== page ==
Your camera can typically record just over 4,000 tones, allowing it to present over 4,000 shades of gray between black and white.
This range of tones is called the camera’s dynamic range, and is measured in stops. A stop is simply a doubling or a halving of something. For example, changing your shutter speed from one second to two seconds doubles the length of time the shutter is open; you have lengthened it by one stop.
In terms of dynamic range, a stop refers to a doubling or halving of brightness. The chart below show an approximation of how the camera distributes the tones available to it. Digital cameras vary in how many stops of dynamic range they have. This example assumes 6 stops.
4096 brightness levels in total.
Native camera linear capture.
As you can see, the brightest stop in the dynamic range has half (2048) of the available 4096 tones. Each stop below that has half the tones of the one above, leaving the darkest stop with a meagre 64 tones. You’ll also notice that the tones seem concentrated towards the dark side of the strip due to the linear nature of the sensor’s capture of light.
The chart below has had the distribution corrected with a curve similar to that used in the photograph above, resulting in an even (to our eyes) distribution of tones from dark to light. This has had the effect of stretching out the tones in the darker areas, and compressing them in the lighter areas.
4096 brightness levels in total.
Notice, however, that the amount of tones in each stop hasn’t changed – that darkest stop still only has 64 brightness levels. This means that the darkest areas of the image have very little detail compared to the brighter areas of grass and sky.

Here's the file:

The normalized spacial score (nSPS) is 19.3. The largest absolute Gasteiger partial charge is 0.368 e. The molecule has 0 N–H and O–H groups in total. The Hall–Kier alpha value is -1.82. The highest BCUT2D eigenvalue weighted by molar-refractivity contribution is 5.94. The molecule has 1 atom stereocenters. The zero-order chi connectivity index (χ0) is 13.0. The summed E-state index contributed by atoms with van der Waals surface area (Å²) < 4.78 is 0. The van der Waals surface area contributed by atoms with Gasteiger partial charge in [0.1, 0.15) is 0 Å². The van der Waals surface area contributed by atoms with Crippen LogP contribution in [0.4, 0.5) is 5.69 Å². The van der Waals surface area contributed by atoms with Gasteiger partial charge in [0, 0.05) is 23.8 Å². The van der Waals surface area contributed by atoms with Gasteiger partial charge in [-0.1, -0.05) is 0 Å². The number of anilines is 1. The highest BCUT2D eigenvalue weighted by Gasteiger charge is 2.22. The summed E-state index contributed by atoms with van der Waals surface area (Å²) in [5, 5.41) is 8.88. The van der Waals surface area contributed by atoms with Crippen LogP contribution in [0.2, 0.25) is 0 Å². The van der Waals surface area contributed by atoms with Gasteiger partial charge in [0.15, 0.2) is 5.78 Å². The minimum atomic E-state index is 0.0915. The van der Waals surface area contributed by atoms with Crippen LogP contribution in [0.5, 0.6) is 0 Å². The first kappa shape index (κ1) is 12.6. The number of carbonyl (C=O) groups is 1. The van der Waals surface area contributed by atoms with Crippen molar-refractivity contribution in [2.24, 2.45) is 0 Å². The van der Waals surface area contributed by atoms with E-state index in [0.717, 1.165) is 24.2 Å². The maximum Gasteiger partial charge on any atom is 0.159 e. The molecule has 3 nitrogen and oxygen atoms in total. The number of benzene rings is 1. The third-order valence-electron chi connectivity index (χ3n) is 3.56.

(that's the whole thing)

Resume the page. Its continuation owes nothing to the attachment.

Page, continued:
Now, this is nothing to worry about in this image, as the ‘normal’ version is bright enough. But what if the image was underexposed, and we wanted to brighten it?
The Dangers of Underexposing
The following images were taken seconds apart at different exposure settings, although ISO was left unchanged. They were processed from the original RAW files at the default settings. No clipping of shadows has occurred – there is no pure black anywhere in either image, and as the ISO was identical in both images, they have identical noise content.
Under exposed as above, but brightened in postprocessing
You can see there is a massive loss in quality in the last (brightened) image, both in loss of detail and increased noise, particularly in the basalt columns towards the right of frame.
So what happened? The shadows in the first image were brighter, and so fell into an area that had more tonal levels available to capture the detail in the rock. The shadows in the darker image were right at the bottom of the barrel in 64 tone territory, which means there was no real detail to bring out.